Walking the "hallowed ground" on which the nation's fate was decided during the Civil War
Gettysburg is the site of the bloodiest battle of the American Civil War. The three-day battle, fought July 1–3, 1863, is often referred to as the war's "turning point." Between 46,000 and 51,000 soldiers from both sides were casualties at Gettysburg. That November, President Abraham Lincoln used the dedication ceremony for the Gettysburg National Cemetery to honor the fallen Union soldiers and redefine the purpose of the war in his historic Gettysburg Address.
Located in south central Pennsylvania just 78 miles northwest of Washington, D.C., the Gettysburg National Military Park is the most visited battlefield in the United States and provides an educational as well as breathtaking view of a pivotal point in U.S. history. Because action on each day of the battle was centered in a different area, the entire community takes on historic significance, even though less than half of the over 11,500 acres on the old Gettysburg battlefield have been preserved for posterity thus far.
The National Park Service Museum and Visitor Center is the place to begin your visit to Gettysburg National Military Park. Here, visitors will find information on how to visit the park and what to see around Gettysburg.
The Gettysburg Museum of the Civil War, with 22,000 square feet of exhibit space, features relics of the Battle of Gettysburg and personalities who served in the Civil War, interactive exhibits, and multimedia presentations that cover the conflict from beginning to end as well as describe the Battle of Gettysburg and its terrible aftermath.
The center also hosts the film, A New Birth of Freedom, narrated by award winning-actor Morgan Freeman and the restored Gettysburg Cyclorama, which depicts the final fury of Gettysburg—Pickett's Charge.
For visitors interested in looking for additional resources on individuals who served in the war or further information on the exhibits, the resource room at the end of the museum galleries offers a bank of computers to use for further research and to help answer questions about the soldiers who served at Gettysburg and elsewhere. The museum bookstore is filled with books and other items related to Gettysburg and the Refreshment Saloon offers drinks and sandwiches in the atmosphere of a Civil War soldier's rest.
The center is located at 1195 Baltimore Pike (GPS coordinates: 77.22 degrees West, 39.81 degrees North) and is open daily throughout the year but closed on Thanksgiving Day, Christmas Day and New Year's Day. The center is owned and operated by the Gettysburg Foundation.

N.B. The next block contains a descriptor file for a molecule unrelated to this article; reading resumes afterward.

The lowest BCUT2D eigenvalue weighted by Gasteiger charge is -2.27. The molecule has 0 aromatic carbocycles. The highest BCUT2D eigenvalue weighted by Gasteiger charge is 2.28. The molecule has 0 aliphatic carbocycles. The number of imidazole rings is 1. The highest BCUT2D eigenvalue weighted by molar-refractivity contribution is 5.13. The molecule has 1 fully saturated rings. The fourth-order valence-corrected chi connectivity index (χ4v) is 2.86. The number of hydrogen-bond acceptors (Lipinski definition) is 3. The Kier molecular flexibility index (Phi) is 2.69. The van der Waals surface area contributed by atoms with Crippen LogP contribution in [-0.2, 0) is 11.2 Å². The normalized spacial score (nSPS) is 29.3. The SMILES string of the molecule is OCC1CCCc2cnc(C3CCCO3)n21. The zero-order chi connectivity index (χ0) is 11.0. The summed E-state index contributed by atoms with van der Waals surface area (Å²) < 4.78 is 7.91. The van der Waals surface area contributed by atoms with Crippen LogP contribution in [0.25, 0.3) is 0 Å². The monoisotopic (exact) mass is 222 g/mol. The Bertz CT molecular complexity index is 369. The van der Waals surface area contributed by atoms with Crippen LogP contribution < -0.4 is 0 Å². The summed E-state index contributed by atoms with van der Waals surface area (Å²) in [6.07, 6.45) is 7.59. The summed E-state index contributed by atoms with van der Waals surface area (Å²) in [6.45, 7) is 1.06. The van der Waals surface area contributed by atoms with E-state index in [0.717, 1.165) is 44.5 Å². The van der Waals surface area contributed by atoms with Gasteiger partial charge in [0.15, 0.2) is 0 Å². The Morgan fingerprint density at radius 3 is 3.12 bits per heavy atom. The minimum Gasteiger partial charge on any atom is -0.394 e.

For additional information on the foundation, visit www.gettysburgfoundation.org.
For more information on the military park, visit www.nps.gov/gett.
Visiting the Battlefield
The park has more than 26 miles of paved roads open for touring by private vehicle. Visitors with special needs may tour the park on their own with the use of the official map and guide, which includes a map of the park and self-guiding auto tour, or with a licensed battlefield guide (recommended), both of which area available at the center.
The guide will present a two-hour tour in your own vehicle. Audio stations are located at various points in the park. All monuments and cannon are touchable and may tell interesting stories. It's a great way to learn about the different phases of the battle in the actual locations where fighting raged.
The free park map and guide available at the visitor center is keyed to the self-guiding tour signs along the park roads. Wayside exhibits with text and visual illustrations are also located throughout the park.
Other ways to visit the battlefield are available by bus, carriage, bicycle, horseback and Segway. Ten tours are available that explore ghost and the paranormal in and around Gettysburg.
Walking Trails in the Park
The two major self-guided walking tours are the Cemetery Ridge Trail Walking Tour and the National Cemetery Walking Tour. The guide for the National Cemetery Walking Tour is available at the park information desk. The booklet for the Cemetery Ridge Trail is available on site.
There are pedestrian trails at Big and Little Round Top, at Devil's Den and across the field of Pickett's Charge. These trails are over uneven earthen terrain with very limited paved areas. Approximately 50 percent of the Cemetery Ridge Trail is accessible over level paved ground. The National Cemetery has paved roads and may be toured by vehicle. Notify the park ranger at the visitor center information desk for approval to enter the cemetery by vehicle.
Getting Around Town
Freedom Transit provides public transportation for visitors from the museum and visitor center to points in downtown Gettysburg and all around town via three fixed routes. The transit stop on Carlisle Street is close to the David Wills House, the Majestic Theater and the Historic Gettysburg Train Station.
There are five house tours in Gettysburg that commemorate various aspects of the historic battle.
The 150th anniversary of the Battle of Gettysburg was commemorated in 2013.
Not Just a Battlefield
Gettysburg offers more than just a battlefield. Summer festivals celebrate 19th-century baseball, Bike Week, Irish Heritage, apples and the arts and entertainment.
Gettysburg visitors will also enjoy theater productions, concerts, wineries and nature trails. Enjoy the community's orchards and charming nearby small towns. And be sure to pack the golf clubs, as golfers will be sure to enjoy the award-winning courses.
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